1. When we pull the rug out from under users (by changing their quantity), do they notice?
  2. If they do notice, are they able to rationalize why this happened?

Technically these questions could be answered with a simple “yes” / “no” answer, but that would simply reveal the presence of usability issues, not anything about their severity.

Timestamp data reveals both the presence and severity of usability issues.

First I captured timestamps for specific actions, then ran simple calculations to determine the time elapsed between them

6. Analyzed notes and timestamp data

I captured nearly 400 distinct notes from all 9 sessions, including over 100 direct quotes. Along with the qualitative side, I now had all the quantitative timestamp data. There was a lot of data to analyze!

I was able to identify some meaningful trends by analyzing user’s behavior and comments by task.

The timestamp data lent substantial weight to my findings, clearly indicating we had some pretty severe usability problems on our hands.

Ugh, look at all that red… Red equals “bad”, in case you wondered.

7. Produced findings and recommendations

I produced 16 findings from the study. To socialize these results I created a lightweight, focused report which also included 20 specific design recommendations to improve the usability issues that the study had revealed.

8. Added design work to the backlog

I worked with our team’s product manager to vet my recommendations and ended up including 14 of them on our team’s backlog. I played a role in defining this work and reviewing the subsequent design work (produced by another designer on the team).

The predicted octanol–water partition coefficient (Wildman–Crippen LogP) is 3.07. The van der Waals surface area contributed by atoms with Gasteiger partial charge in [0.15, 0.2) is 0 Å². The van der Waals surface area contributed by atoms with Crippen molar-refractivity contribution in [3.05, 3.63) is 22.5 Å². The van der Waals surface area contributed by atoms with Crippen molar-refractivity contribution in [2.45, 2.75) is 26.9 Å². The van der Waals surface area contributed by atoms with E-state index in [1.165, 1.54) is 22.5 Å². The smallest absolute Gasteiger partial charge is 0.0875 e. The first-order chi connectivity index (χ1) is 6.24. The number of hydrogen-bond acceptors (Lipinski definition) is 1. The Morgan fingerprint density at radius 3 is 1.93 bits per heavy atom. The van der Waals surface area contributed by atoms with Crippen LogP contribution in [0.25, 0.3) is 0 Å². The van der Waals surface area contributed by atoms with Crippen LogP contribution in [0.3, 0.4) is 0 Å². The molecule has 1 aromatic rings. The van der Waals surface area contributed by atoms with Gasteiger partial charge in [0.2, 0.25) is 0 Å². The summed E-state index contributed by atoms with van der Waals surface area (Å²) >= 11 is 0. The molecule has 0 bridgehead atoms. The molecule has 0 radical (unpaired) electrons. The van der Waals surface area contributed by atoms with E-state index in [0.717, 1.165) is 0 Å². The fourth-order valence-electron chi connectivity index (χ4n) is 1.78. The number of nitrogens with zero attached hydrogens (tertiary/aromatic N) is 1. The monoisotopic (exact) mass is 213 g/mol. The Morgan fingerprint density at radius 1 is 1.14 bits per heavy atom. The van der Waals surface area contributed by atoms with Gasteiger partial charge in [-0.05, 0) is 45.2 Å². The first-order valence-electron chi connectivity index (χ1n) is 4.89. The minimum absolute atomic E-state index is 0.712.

Outcome

As I mentioned above, we took some specific actions to address the usability problems surfaced in this study. This has improved our ability to onboard more products and scale our catalog, however, some of the usability problems we identified are still not resolved. I turns out, these problems go much deeper than a specific feature or interface; there are bigger, systemic challenges we’re facing with our product data.

Throughout this study, I also had some important revelations about usability testing itself. Here are some of the things I learned.

Test Earlier

Don’t wait until something has been released to production before conducting some kind of usability testing. We have since started testing preliminary concepts much earlier in our design process.

Limit Scope

Establish very clear and limited scope up front. We originally tried to tackle 13 hypotheses. In reality, we should have limited this to 2–3. Thankfully, before I did too much analysis, my new manager helped me trim the scope down to just 2 questions. This was after we had already gathered an immense amount of data, though, so it would have been better to limit scope up front. These days I mostly restrict my research to a single hypothesis or question at a time.

Limit Participants

Limit the test to 5 participants. I was very pleased to have so many willing participants, but it would have been better to conduct two separate studies with 4–5 participants each rather than a single study with 9 participants.

Increase Collaboration

Collaborate with non-design stakeholders on the test plan. Depending on the study, stakeholders often have their own questions and concerns which the research could help address. In this particular study I waited to involve our product manager until after the study was complete; he would have benefited from being involved much sooner. This also helps with post-testing communication and persuading stakeholders to buy in to the results, especially when the results conflict with their strongly-held beliefs.